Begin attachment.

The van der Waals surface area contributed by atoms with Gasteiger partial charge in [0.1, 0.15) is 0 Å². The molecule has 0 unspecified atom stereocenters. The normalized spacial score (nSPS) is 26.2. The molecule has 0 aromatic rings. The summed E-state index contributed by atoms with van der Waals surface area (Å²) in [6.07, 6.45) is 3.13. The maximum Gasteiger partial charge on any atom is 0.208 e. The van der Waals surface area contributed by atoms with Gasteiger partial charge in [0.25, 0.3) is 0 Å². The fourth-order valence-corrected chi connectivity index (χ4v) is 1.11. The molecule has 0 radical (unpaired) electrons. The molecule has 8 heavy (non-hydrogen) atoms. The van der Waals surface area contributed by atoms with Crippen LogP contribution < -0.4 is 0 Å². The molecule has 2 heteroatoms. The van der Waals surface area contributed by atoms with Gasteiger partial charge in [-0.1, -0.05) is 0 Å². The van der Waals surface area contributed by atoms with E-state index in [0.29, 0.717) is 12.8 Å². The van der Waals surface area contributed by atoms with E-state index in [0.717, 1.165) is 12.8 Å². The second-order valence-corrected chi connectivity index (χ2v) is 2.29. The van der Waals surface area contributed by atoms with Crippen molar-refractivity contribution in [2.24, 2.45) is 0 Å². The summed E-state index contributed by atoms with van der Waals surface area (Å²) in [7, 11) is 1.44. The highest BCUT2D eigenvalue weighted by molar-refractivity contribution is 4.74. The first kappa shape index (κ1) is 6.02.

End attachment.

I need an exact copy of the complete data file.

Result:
The van der Waals surface area contributed by atoms with Gasteiger partial charge in [0.1, 0.15) is 0 Å². The molecule has 0 unspecified atom stereocenters. The normalized spacial score (nSPS) is 26.2. The molecule has 0 aromatic rings. The summed E-state index contributed by atoms with van der Waals surface area (Å²) in [6.07, 6.45) is 3.13. The maximum Gasteiger partial charge on any atom is 0.208 e. The van der Waals surface area contributed by atoms with Gasteiger partial charge in [0.25, 0.3) is 0 Å². The fourth-order valence-corrected chi connectivity index (χ4v) is 1.11. The molecule has 0 radical (unpaired) electrons. The molecule has 8 heavy (non-hydrogen) atoms. The van der Waals surface area contributed by atoms with Crippen LogP contribution < -0.4 is 0 Å². The molecule has 2 heteroatoms. The van der Waals surface area contributed by atoms with Gasteiger partial charge in [-0.1, -0.05) is 0 Å². The van der Waals surface area contributed by atoms with E-state index in [0.29, 0.717) is 12.8 Å². The van der Waals surface area contributed by atoms with E-state index in [0.717, 1.165) is 12.8 Å². The second-order valence-corrected chi connectivity index (χ2v) is 2.29. The van der Waals surface area contributed by atoms with Crippen molar-refractivity contribution in [2.24, 2.45) is 0 Å². The summed E-state index contributed by atoms with van der Waals surface area (Å²) in [7, 11) is 1.44. The highest BCUT2D eigenvalue weighted by molar-refractivity contribution is 4.74. The first kappa shape index (κ1) is 6.02.